It is said that to truly understand a country’s culture, you must first experience its food. In South Korea, this cultural journey starts with kimchi, the fiery, fermented side dish often consumed with every meal. From a kimchi museum to an academy where you can learn how to make the dish, the following are must-visit spots for every kimchi fan.
With over 100 known varieties, kimchi is ubiquitous in every corner of South Korea. Perhaps the best place to learn about the iconic dish – and all its variations – is Museum Kimchikan in Insadong. Here, visitors can learn about kimchi, its different forms, and its ingredients. They can also get an up-close, microscopic look at the lactic acid bacteria that helps make kimchi so healthy. In addition to the permanent exhibits on display, Museum Kimchikan holds kimchi tasting sessions and cooking classes where visitors can try their hand at preparing baek (white) kimchi and traditional tongbaechu kimchi. Audio guides in English, Japanese, and Chinese are available, while a guided tour of the museum by a docent are given at designated times. Online reservations can be made through the museum’s official website.
Perhaps no other dish is more synonymous with Korea and its culture than kimchi, and for good reason. The average Korean consumes about 22 kilograms (48 pounds) of the spicy-sour side dish per year, and it is typically served with just about every meal. A great way to learn more about kimchi is by making it, and the Seoul Kimchi Academy offers an array of classes led by professional instructors. Following the step-by-step cooking sessions, participants can taste their hand-made kimchi, as well as have it vacuum-packed so that it can be taken home and enjoyed later. If you’re feeling particularly touristy, sign up to take the classes in a hanbok (traditional Korean dress) for an extra fee.
Celebrating kimjang, the seasonal period of kimchi-making that has been designated as a UNESCO Intangible Cultural Heritage item, the Seoul Kimchi Festival bridges age-old traditions and modern living. Held every November, the festival brings thousands together for a mass kimchi-making event. Here, visitors can learn how to make their own kimchi from a kimchi master, watch performances related to kimchi, and even purchase various kinds of kimchi from different regions of Korea.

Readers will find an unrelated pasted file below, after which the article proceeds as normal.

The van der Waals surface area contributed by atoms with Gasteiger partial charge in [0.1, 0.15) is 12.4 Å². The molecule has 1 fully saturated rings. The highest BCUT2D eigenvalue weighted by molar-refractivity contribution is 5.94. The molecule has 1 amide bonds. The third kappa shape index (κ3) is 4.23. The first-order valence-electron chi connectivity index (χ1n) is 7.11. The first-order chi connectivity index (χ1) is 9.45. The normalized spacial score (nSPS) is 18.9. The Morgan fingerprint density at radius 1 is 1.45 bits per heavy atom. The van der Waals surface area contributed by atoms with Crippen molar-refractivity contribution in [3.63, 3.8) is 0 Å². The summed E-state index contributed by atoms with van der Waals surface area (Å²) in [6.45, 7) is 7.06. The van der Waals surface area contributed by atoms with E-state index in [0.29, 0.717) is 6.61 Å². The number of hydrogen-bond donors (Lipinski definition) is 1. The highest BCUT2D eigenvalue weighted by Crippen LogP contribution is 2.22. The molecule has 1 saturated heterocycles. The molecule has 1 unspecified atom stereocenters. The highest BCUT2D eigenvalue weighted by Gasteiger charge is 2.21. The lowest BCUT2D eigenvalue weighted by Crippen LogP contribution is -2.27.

Tucked into a closet-sized, back alley nook, Gwanghwamun Jip is a neighborhood institution made famous for its kimchi jiggae, or kimchi stew. Presented in a large pot to share, the stew is cooked at the table; as it boils, the tart, rustic kimchi seasons the broth, while fatty chunks of pork tease hungry onlookers. Pairing perfectly with the soft and flavorful gyeran mari (rolled egg omelette), the hearty dish is the perfect way to warm up during Korea’s cold winter months.
Conveniently situated to the west of Gyeongbokgung Palace is Tongin Market, one of Seoul’s most charming traditional markets. While it may on first impression appear to be a typical market, it also doubles as an important historical landmark, as it was established for Japanese residents in 1941 when Korea was under Japanese rule. In recent years, its popularity has been revitalized thanks to its Doshirak Café, where for just 5,000 won (about US$5) you can get a lunchbox to fill with whatever market snacks you’d like. Foods on offer include tteokbokki (spicy rice cakes), pajeon (savory pancakes), dumplings, and a wide variety of kimchi, among others.
Situated in the multicultural mecca of Itaewon, Coreanos Kitchen brings together Mexicanand Korean flavors to deliver dishes that are as delicious as they are inventive. For starters, order the pork kimcheese fries: al pastor, cheese, and caramelized kimchi served on crispy fries topped with onions, cilantro and sour cream. Follow it up with the kimchi BKB burrito: braised pork belly, onion, cilantro, tomatoes, cheese, fresh kimchi, tomatillo salsa and kimchi fried rice wrapped and grilled in a flour tortilla. Friendly staff, a great selection of drinks, and a lively atmosphere make Coreanos a favorite place to fuel up before hitting up the neighborhood’s bars, pubs, and clubs.